White noise increases the noise level, but noise-cancelling headphones reduce it. The goal of a good pair of noise-cancelling headphones is to produce zero noise, as experienced by your ears. They can definitely be pricey though.
    – jrw32982
    Commented Jan 15, 2019 at 19:16

I, too, am sensitive to noise, especially when I’m struggling to mentally and/or physically attempt an activity (disabled and lack of friends). I cannot and will not reduce my quality of life even more by wearing pieces of foam in my ears all of the time. I have done research on cause/affects of tone/pitch/frequencies/binaural beats, and I have a renter friendly, considerate noise conscious contribution.

Adjust your white noise to complement the child’s noise then place your white noise close to the ceiling by an air vent and have it play constantly at an unobtrusive volume level for about 3-4 days and see how that goes. Basically it’s that old saying of “if you can’t beat them, join them” but being that opposites attract, the white noise you select to counter the effect of the child’s noise that bothers you will need to be something soothing and pleasant that will cause the child’s movement to become softer.

Trust me, it works. Not sure of the how and why, but I just started this myself less than two weeks ago and it has dramatically improved my mood and attitude towards my rental life.


I wouldn't normally suggest going to these sort of lengths on Lifehacks - but your case is so extreme it sounds as though it might be viable.

Since you're only there for a year, I'm assuming you are renting and are therefore limited in what alterations you can make to it. You also don't really seem to be trying to do this on the cheap. This will not be cheap.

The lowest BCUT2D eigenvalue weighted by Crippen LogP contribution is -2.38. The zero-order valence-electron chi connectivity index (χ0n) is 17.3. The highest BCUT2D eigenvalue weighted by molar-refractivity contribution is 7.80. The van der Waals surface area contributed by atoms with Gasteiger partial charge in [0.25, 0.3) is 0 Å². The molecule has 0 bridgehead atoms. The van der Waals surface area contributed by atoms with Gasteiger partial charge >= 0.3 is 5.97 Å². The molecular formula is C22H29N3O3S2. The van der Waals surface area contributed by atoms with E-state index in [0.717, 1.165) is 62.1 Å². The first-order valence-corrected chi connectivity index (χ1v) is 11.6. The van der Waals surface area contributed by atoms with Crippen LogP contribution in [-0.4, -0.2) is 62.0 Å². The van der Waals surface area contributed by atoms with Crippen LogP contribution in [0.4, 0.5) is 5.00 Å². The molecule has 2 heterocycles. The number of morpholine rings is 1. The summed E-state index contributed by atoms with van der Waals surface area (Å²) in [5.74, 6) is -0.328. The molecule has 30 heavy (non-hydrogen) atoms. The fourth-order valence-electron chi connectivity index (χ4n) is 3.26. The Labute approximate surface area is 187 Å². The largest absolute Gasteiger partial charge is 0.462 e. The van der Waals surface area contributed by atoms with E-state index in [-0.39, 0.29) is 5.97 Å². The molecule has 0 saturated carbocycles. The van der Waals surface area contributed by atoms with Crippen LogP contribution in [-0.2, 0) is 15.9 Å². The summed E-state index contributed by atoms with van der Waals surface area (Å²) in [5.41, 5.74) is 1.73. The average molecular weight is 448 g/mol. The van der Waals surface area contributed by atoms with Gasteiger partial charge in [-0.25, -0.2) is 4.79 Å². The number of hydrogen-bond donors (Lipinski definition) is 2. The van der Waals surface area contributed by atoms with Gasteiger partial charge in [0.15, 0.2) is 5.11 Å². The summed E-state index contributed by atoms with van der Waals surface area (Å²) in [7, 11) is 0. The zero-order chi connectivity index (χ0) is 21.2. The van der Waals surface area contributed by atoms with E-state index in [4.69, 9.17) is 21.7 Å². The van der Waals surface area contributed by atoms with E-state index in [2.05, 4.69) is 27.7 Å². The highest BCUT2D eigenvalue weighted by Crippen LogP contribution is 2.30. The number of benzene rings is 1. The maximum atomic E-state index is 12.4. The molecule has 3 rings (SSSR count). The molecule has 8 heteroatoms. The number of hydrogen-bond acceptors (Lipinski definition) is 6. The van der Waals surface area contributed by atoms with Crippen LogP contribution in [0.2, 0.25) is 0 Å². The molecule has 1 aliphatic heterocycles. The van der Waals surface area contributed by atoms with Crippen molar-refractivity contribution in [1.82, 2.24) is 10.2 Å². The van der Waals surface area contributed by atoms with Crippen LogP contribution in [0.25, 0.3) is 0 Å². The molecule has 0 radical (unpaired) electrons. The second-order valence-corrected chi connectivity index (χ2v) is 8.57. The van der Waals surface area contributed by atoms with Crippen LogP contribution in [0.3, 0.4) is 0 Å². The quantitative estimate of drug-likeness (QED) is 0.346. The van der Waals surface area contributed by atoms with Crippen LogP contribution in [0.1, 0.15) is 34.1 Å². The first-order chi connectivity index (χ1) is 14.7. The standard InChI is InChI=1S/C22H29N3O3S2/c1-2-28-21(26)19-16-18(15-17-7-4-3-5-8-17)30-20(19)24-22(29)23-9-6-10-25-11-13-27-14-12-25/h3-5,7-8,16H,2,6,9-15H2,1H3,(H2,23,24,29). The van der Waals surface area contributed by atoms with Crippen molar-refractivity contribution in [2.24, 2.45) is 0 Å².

I suggest you build a "Room within a room"; a timber structure slightly smaller in all dimensions than the walls of the room. This gives you scope to attach sound-deadening materials to the ceiling and walls of the frame to any thickness that you need, to achieve the sound reduction you're looking for.

There are many types of sound-absorbing materials available, you will need to do your research and find the material that best suits your budget/effectiveness. Dealing with window(s), door(s), ceiling lights etc will all have to be thought about - but they are complications rather than deal-breakers.

When you leave, you will be able to dismantle the structure and dispose of it, leaving no trace that it was ever there.

All-in-all, a lot of work and expense, but it may solve your problem.

The only alternative I can think of might be room-level noise cancelling. There doesn't appear to be any off-the-shelf solution, but again, I'm sure there are forums on the web where people have cracked many of the problems, so you might be able build your own solution without too much difficulty. This has the advantage of being portable and might be useful for the next noisy place you move to!

  • A contraption built inside the space, that can assembled and disassembled, is not a bad idea. I can think of how it could work in my place. However it is a out of my capability range to do this since I am disabled and unable to build (and I am pathetic and have no friends to do it either).
    – Mote Zart
    Commented Jan 11, 2019 at 19:43